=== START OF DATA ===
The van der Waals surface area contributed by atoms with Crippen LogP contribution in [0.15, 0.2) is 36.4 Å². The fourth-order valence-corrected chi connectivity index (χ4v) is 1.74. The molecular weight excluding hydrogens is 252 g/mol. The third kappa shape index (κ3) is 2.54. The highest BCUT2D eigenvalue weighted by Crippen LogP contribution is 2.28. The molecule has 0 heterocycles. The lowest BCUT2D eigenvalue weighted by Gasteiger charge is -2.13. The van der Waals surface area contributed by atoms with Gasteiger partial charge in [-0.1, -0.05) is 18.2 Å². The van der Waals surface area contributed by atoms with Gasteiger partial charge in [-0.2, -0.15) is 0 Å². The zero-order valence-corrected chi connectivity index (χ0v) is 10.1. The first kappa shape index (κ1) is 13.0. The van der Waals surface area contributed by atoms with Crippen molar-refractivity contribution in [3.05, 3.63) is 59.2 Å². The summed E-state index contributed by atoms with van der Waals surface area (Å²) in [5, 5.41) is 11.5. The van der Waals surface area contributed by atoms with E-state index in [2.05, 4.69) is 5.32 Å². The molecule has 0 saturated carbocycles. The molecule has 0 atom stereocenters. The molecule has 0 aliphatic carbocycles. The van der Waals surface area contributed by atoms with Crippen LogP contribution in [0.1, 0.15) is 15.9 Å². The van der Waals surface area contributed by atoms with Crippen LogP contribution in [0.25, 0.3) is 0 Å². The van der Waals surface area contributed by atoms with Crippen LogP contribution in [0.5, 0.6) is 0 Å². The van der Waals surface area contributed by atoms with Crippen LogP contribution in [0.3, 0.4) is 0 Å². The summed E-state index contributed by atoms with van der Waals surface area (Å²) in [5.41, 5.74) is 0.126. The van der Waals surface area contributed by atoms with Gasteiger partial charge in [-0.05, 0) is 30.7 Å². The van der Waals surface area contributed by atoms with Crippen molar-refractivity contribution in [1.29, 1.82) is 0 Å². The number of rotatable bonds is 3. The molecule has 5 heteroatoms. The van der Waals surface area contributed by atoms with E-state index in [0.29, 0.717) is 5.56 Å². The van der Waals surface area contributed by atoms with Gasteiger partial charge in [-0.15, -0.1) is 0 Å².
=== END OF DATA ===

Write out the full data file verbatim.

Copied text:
The van der Waals surface area contributed by atoms with Crippen LogP contribution in [0.15, 0.2) is 36.4 Å². The fourth-order valence-corrected chi connectivity index (χ4v) is 1.74. The molecular weight excluding hydrogens is 252 g/mol. The third kappa shape index (κ3) is 2.54. The highest BCUT2D eigenvalue weighted by Crippen LogP contribution is 2.28. The molecule has 0 heterocycles. The lowest BCUT2D eigenvalue weighted by Gasteiger charge is -2.13. The van der Waals surface area contributed by atoms with Gasteiger partial charge in [-0.1, -0.05) is 18.2 Å². The van der Waals surface area contributed by atoms with Gasteiger partial charge in [-0.2, -0.15) is 0 Å². The zero-order valence-corrected chi connectivity index (χ0v) is 10.1. The first kappa shape index (κ1) is 13.0. The van der Waals surface area contributed by atoms with Crippen molar-refractivity contribution in [3.05, 3.63) is 59.2 Å². The summed E-state index contributed by atoms with van der Waals surface area (Å²) in [5, 5.41) is 11.5. The van der Waals surface area contributed by atoms with E-state index in [2.05, 4.69) is 5.32 Å². The molecule has 0 saturated carbocycles. The molecule has 0 atom stereocenters. The molecule has 0 aliphatic carbocycles. The van der Waals surface area contributed by atoms with Crippen LogP contribution in [0.1, 0.15) is 15.9 Å². The van der Waals surface area contributed by atoms with Crippen LogP contribution in [0.25, 0.3) is 0 Å². The van der Waals surface area contributed by atoms with Crippen LogP contribution in [0.5, 0.6) is 0 Å². The van der Waals surface area contributed by atoms with Crippen LogP contribution in [0.3, 0.4) is 0 Å². The summed E-state index contributed by atoms with van der Waals surface area (Å²) in [5.41, 5.74) is 0.126. The van der Waals surface area contributed by atoms with Gasteiger partial charge in [-0.05, 0) is 30.7 Å². The van der Waals surface area contributed by atoms with Crippen molar-refractivity contribution in [1.29, 1.82) is 0 Å². The number of rotatable bonds is 3. The molecule has 5 heteroatoms. The van der Waals surface area contributed by atoms with E-state index in [0.29, 0.717) is 5.56 Å². The van der Waals surface area contributed by atoms with Gasteiger partial charge in [-0.15, -0.1) is 0 Å².